For the great comic actor, his sister (of all people) was the key to his lifelong art.
When I was 8, my mother had a heart attack. Her doctor accompanied her home, and while she rested, he pulled me aside. "Don't argue with your mother," he said. "It might kill her." I didn't know what to make of that, except that I could kill my mother if I got angry with her. "And another thing," he said, "try to make her laugh."

Though I'd never before tried to make anyone laugh, I began to sing her silly songs and perform Danny Kaye imitations. That was my first taste of performing. Then one Saturday night, when I was 11 years old, I went to see my older sister Corinne give a dramatic recital. I walked into the Wisconsin College of Music, where 200 people were jammed into the auditorium, jabbering loudly. As the lights dimmed, they began to whisper. Then...darkness. A spotlight hit the center of the stage, and there was Corinne in a lavender gown. As she gave a memorized reading of Guy de Maupassant's The Necklace, all eyes were on her. For the entirety of the recitation, you could hear a pin drop, and when she finished, everyone applauded.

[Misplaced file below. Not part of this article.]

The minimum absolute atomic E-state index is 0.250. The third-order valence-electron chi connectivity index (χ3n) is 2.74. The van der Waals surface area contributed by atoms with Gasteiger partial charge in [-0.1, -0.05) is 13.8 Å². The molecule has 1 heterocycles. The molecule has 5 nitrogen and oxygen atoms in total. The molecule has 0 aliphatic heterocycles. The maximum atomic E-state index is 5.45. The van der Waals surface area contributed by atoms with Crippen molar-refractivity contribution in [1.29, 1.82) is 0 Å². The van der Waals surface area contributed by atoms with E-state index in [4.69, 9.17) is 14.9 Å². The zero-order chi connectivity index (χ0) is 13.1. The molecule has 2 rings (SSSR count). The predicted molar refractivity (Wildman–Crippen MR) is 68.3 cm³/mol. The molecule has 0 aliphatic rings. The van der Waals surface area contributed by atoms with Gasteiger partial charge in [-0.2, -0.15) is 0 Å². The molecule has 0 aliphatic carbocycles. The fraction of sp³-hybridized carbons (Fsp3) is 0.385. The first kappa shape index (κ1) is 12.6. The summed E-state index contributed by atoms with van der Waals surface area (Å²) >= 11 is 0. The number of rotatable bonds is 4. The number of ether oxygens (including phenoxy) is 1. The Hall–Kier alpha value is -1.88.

At that moment I thought that standing onstage must be as close to actually being God as you could get. When the recital was over, I asked Corinne's acting teacher if I could study with him. We began to work together, and I fell in love with performing.

Since then, I've been in more than 30 movies. Every once in a while, when I was in front of the camera, I'd think back to the moment I saw my sister up there onstage, everyone around her rapt. She possessed some magic that I wanted, the ability to make everyone shut up and watch.

Gene Wilder's autobiography, Kiss Me Like a Stranger (St. Martin's), is out this month.


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